KQED Radio
KQED Newssee more
Latest Newscasts:KQEDNPR
Player Sponsored By
upper waypoint

US Open Tennis Tournament Launches Mental Health Initiative

at
Save ArticleSave Article
Failed to save article

Please try again

The tennis ball from Naomi Osaka's serve is in midair as she is captured post-serve, still in the air, in front of onlookers in the stands surrounding the court.
Naomi Osaka of Japan serves against Marie Bouzkova of Czech Republic during their women's singles first round match on Day One of the 2021 US Open. (Photo by Sarah Stier/Getty Images)

The United States Tennis Association launched a new mental health initiative for players in this year’s U.S. Open, which is currently underway. The effort follows tennis star Naomi Osaka’s withdrawal from the French Open earlier this year, where she revealed struggles with her mental health and sparked a flurry of media conversations about what’s appropriate to expect and demand of athletes. Offering licensed mental health providers and quiet rooms among other services, the program also aims to combat stigma. We’ll talk about the initiative, as well as what it means for sports governing bodies to meaningfully address athletes’ mental health concerns.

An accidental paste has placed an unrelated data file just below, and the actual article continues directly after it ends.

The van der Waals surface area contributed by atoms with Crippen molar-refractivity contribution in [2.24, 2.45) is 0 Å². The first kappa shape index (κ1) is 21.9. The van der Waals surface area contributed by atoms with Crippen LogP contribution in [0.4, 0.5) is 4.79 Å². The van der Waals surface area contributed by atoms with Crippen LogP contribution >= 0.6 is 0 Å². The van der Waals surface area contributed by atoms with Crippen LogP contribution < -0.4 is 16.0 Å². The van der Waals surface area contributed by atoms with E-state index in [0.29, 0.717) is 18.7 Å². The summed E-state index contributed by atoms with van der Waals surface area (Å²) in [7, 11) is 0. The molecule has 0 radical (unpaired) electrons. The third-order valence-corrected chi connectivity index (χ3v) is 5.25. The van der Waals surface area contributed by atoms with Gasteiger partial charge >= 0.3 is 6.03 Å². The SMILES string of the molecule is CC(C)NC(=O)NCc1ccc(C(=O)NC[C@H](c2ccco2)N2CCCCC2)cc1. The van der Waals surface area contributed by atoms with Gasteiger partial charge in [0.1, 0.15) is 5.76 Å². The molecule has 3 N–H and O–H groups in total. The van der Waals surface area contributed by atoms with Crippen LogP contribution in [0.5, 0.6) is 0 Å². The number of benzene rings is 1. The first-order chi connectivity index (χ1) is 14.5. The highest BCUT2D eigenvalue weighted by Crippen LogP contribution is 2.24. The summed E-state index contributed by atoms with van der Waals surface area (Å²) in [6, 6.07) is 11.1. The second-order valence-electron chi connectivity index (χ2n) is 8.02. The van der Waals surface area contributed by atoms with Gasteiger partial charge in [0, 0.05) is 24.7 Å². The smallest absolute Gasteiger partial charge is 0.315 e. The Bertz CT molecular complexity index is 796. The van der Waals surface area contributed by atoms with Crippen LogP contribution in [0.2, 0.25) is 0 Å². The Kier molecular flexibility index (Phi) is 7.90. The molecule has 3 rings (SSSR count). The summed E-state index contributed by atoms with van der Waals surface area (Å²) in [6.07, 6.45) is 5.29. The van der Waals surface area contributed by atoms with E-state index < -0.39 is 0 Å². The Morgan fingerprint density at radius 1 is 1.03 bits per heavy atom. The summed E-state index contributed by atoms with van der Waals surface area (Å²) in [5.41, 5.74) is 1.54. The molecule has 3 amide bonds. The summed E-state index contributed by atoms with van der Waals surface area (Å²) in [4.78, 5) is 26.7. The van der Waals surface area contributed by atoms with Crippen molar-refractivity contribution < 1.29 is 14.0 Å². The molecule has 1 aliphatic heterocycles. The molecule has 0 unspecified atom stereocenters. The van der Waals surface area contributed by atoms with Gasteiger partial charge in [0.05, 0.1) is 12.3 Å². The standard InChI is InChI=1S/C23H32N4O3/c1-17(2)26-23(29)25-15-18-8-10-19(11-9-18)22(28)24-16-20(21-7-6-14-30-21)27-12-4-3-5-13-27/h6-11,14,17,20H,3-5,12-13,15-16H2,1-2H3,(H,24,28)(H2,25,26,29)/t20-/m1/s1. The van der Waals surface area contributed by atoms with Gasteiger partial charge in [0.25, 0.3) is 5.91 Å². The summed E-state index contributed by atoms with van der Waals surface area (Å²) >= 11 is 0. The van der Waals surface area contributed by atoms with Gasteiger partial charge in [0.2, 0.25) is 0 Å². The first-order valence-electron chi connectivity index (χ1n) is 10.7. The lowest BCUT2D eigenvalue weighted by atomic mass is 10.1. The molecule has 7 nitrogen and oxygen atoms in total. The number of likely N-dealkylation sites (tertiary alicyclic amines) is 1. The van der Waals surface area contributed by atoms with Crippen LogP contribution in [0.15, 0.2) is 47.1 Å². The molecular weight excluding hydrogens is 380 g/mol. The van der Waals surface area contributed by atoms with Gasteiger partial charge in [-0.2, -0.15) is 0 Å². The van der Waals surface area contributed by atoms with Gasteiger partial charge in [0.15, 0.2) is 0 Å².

Guests:

LZ Granderson, columnist for the Los Angeles Times, ABC contributor and host of the podcast “Living Out Loud with LZ Granderson”

Dr. Ashley Zapata, sports psychologist with an M.A. and Psy.D. in Clinical Psychology; co-coordinator, Diversity in Sport SIG for the Association for Applied Sport Psychology<br />

Sponsored

lower waypoint
next waypoint
UCSF’s Gretchen Sisson Spotlights Experiences of Birth Mothers in ‘Relinquished’U.S. to Impose Major New Sanctions on Russia After Death of Alexei NavalnyWhen a Friendship, Not a Romantic Partner, is the Center of Your WorldElectronic Music Composer Suzanne Ciani Celebrates Groundbreaking CareerBumpy Financial Aid Rollout Worrying Students, Colleges'Why We Remember' with Neuroscientist Dr. Charan RanganathWhat’s Driving Brazen Retail Theft and What Should We Do About It?U.S. Military Struggles to Fill Its RanksThe Future of Wine At Center of Napa County Supervisors ElectionForum From the Archives: Brutality of Philippines’ War on Drugs Laid Bare in ‘Some People Need Killing’